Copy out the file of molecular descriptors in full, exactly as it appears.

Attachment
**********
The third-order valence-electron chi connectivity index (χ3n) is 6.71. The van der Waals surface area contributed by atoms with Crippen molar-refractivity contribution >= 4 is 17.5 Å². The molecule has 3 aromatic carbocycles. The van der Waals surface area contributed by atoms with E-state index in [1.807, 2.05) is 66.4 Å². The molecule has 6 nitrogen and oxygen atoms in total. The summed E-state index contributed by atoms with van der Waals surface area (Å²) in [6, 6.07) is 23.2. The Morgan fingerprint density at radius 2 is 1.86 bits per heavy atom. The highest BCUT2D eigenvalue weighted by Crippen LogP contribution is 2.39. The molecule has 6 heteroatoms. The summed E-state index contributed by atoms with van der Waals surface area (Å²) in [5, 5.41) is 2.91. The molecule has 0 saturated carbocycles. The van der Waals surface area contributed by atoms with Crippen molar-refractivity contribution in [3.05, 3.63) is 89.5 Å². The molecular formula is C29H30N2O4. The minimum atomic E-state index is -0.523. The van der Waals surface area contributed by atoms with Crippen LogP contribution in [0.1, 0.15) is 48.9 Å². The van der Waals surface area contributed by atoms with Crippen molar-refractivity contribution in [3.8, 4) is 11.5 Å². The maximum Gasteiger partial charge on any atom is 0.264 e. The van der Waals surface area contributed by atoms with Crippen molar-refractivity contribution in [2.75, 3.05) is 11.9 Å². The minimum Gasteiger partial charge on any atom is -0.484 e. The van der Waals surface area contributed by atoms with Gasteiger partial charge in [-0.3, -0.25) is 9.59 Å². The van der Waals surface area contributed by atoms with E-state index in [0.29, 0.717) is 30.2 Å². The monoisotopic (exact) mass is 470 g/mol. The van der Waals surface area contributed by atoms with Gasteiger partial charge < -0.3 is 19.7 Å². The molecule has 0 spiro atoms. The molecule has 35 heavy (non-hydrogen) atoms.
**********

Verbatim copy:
The third-order valence-electron chi connectivity index (χ3n) is 6.71. The van der Waals surface area contributed by atoms with Crippen molar-refractivity contribution >= 4 is 17.5 Å². The molecule has 3 aromatic carbocycles. The van der Waals surface area contributed by atoms with E-state index in [1.807, 2.05) is 66.4 Å². The molecule has 6 nitrogen and oxygen atoms in total. The summed E-state index contributed by atoms with van der Waals surface area (Å²) in [6, 6.07) is 23.2. The Morgan fingerprint density at radius 2 is 1.86 bits per heavy atom. The highest BCUT2D eigenvalue weighted by Crippen LogP contribution is 2.39. The molecule has 6 heteroatoms. The summed E-state index contributed by atoms with van der Waals surface area (Å²) in [5, 5.41) is 2.91. The molecule has 0 saturated carbocycles. The van der Waals surface area contributed by atoms with Crippen molar-refractivity contribution in [3.05, 3.63) is 89.5 Å². The molecular formula is C29H30N2O4. The minimum atomic E-state index is -0.523. The van der Waals surface area contributed by atoms with Crippen LogP contribution in [0.1, 0.15) is 48.9 Å². The van der Waals surface area contributed by atoms with Crippen molar-refractivity contribution in [3.8, 4) is 11.5 Å². The maximum Gasteiger partial charge on any atom is 0.264 e. The van der Waals surface area contributed by atoms with Crippen molar-refractivity contribution in [2.75, 3.05) is 11.9 Å². The minimum Gasteiger partial charge on any atom is -0.484 e. The van der Waals surface area contributed by atoms with Gasteiger partial charge in [-0.3, -0.25) is 9.59 Å². The van der Waals surface area contributed by atoms with E-state index in [0.29, 0.717) is 30.2 Å². The monoisotopic (exact) mass is 470 g/mol. The van der Waals surface area contributed by atoms with Gasteiger partial charge < -0.3 is 19.7 Å². The molecule has 0 spiro atoms. The molecule has 35 heavy (non-hydrogen) atoms.